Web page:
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Re: Web Widgets, Where Art Thou?

From: Charles McCathie Nevile <chaals@yandex-team.ru>
Date: Tue, 23 Jul 2013 14:16:13 +0200
To: "Daniel Buchner" <daniel@mozilla.com>, "Marcos Caceres" <w3c@marcosc.com>
Cc: JC VerdiƩ <jc.verdie@mstarsemi.com>, public-webapps <public-webapps@w3.org>
Message-ID: <op.w0ocdby6y3oazb@any.yandex.ru>
On Tue, 23 Jul 2013 13:44:56 +0200, Marcos Caceres <w3c@marcosc.com> wrote:

> On Monday, July 22, 2013 at 11:54 PM, Daniel Buchner wrote:
>
>> To clarify, I am proposing that we make a simple app manifest entry the  
>> only requirement for widget declaration: widget: { launch_path: ... }.

OK. In Opera we did this with something like

  <link rel="widget">

I wrote an extension for Yandex Browser (should work for more or less any  
chromium-based browser) that took about 6 lines to point to a widget from  
a hosted app.

The link element seems to me clearer than havig to carry a manifest that  
points to a launch point that would in turn have to carry its own  
manifest. And for an app that is actually responsive, I agree with Marcos  
that this sounds counter-intuitive.

>> The issue with viewMode (https://github.com/w3c/manifest/issues/22), is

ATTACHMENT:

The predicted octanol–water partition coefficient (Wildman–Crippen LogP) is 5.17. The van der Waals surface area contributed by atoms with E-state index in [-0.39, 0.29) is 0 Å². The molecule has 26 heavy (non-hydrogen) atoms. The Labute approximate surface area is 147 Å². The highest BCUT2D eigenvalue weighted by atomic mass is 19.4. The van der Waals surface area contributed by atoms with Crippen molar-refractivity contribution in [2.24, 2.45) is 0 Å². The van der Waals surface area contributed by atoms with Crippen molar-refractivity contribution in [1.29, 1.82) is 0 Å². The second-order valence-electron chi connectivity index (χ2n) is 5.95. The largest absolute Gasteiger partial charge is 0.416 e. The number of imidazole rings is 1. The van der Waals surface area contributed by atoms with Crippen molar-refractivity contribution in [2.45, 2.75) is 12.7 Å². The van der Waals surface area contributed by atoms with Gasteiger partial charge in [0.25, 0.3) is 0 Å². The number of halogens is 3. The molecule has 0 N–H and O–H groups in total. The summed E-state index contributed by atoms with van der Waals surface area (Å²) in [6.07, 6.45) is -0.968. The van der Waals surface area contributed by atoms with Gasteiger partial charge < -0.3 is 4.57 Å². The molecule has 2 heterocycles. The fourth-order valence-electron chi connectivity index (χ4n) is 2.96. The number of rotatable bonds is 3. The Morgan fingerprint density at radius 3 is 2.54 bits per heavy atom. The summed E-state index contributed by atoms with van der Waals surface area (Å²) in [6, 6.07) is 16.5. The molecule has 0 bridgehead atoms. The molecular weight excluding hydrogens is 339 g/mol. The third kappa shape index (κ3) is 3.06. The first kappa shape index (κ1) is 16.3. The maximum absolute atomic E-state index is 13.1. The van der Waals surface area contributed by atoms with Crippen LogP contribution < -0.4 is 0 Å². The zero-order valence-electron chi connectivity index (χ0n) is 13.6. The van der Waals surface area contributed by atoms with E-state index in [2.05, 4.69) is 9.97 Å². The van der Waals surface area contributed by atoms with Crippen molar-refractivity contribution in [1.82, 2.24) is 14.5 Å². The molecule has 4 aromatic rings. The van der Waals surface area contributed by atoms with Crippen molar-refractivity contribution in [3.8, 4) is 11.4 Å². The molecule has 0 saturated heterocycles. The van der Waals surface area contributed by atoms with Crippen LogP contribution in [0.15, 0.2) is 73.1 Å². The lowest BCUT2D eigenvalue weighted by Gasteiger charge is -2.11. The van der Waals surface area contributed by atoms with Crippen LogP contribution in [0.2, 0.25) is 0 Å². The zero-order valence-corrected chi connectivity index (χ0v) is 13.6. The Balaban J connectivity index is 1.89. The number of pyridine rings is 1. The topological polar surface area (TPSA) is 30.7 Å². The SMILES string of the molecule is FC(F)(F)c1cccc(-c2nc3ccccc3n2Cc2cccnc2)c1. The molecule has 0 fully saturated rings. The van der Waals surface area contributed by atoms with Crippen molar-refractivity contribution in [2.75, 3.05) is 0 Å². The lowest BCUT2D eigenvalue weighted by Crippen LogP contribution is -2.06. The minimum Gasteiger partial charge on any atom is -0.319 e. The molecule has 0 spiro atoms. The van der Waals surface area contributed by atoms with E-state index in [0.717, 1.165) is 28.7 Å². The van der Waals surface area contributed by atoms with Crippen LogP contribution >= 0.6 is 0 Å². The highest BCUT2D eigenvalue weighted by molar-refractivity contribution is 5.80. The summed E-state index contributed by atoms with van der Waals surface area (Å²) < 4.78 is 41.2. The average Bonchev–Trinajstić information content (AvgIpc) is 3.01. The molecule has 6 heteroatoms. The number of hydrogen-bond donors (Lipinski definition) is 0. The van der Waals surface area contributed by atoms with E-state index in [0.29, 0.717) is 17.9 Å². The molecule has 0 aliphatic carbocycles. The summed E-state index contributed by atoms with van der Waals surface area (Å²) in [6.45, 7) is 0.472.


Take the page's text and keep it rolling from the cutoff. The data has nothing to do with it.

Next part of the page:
>> that it hard-binds a widget's launch URL to the app's launch URL,  
>> forever tying the widget to the "full app". I'd like to give devs the  
>> option to provide a completely different launch path for widgets, if  
>> they choose.

Yeah, you get that with link...

>> As for the finer points of widget declaration, why force developers to  
>> generate two separate files that regurgitate much of the same  
>> information? --> this looks a lot more complex than adding a launch  
>> path to an existing file and a few media queries for styling:  
>> http://www.w3.org/TR/2009/WD-widgets-reqs-20090430/

I'm a bit sceptical...

>> > > while taking advantage of natural synergies that result from reusing
>> > > a common base.

>> > I think I agree, but can we be explicit about the things we think  
>> we're getting?
>>
>> Many mobile apps include widgets, and users are beginning to think:  
>> "Hey, I wonder if this app has a widget?"; some users even seek out